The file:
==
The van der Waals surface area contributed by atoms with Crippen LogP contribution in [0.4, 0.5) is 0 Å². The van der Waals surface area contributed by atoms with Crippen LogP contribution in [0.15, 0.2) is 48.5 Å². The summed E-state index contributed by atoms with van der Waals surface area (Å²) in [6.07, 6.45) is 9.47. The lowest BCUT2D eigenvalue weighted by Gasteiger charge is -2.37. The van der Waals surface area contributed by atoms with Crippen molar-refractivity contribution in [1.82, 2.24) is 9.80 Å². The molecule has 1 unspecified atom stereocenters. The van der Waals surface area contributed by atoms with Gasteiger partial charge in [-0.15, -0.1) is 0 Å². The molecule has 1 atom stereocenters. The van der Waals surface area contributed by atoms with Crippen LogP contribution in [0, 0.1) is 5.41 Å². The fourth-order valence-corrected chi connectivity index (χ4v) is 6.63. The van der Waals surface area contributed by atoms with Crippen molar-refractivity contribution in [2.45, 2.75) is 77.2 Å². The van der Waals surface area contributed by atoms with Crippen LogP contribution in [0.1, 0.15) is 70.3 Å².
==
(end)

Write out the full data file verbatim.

The van der Waals surface area contributed by atoms with Crippen LogP contribution in [0.4, 0.5) is 0 Å². The van der Waals surface area contributed by atoms with Crippen LogP contribution in [0.15, 0.2) is 48.5 Å². The summed E-state index contributed by atoms with van der Waals surface area (Å²) in [6.07, 6.45) is 9.47. The lowest BCUT2D eigenvalue weighted by Gasteiger charge is -2.37. The van der Waals surface area contributed by atoms with Crippen molar-refractivity contribution in [1.82, 2.24) is 9.80 Å². The molecule has 1 unspecified atom stereocenters. The van der Waals surface area contributed by atoms with Gasteiger partial charge in [-0.15, -0.1) is 0 Å². The molecule has 1 atom stereocenters. The van der Waals surface area contributed by atoms with Crippen LogP contribution in [0, 0.1) is 5.41 Å². The fourth-order valence-corrected chi connectivity index (χ4v) is 6.63. The van der Waals surface area contributed by atoms with Crippen molar-refractivity contribution in [2.45, 2.75) is 77.2 Å². The van der Waals surface area contributed by atoms with Crippen LogP contribution in [0.1, 0.15) is 70.3 Å².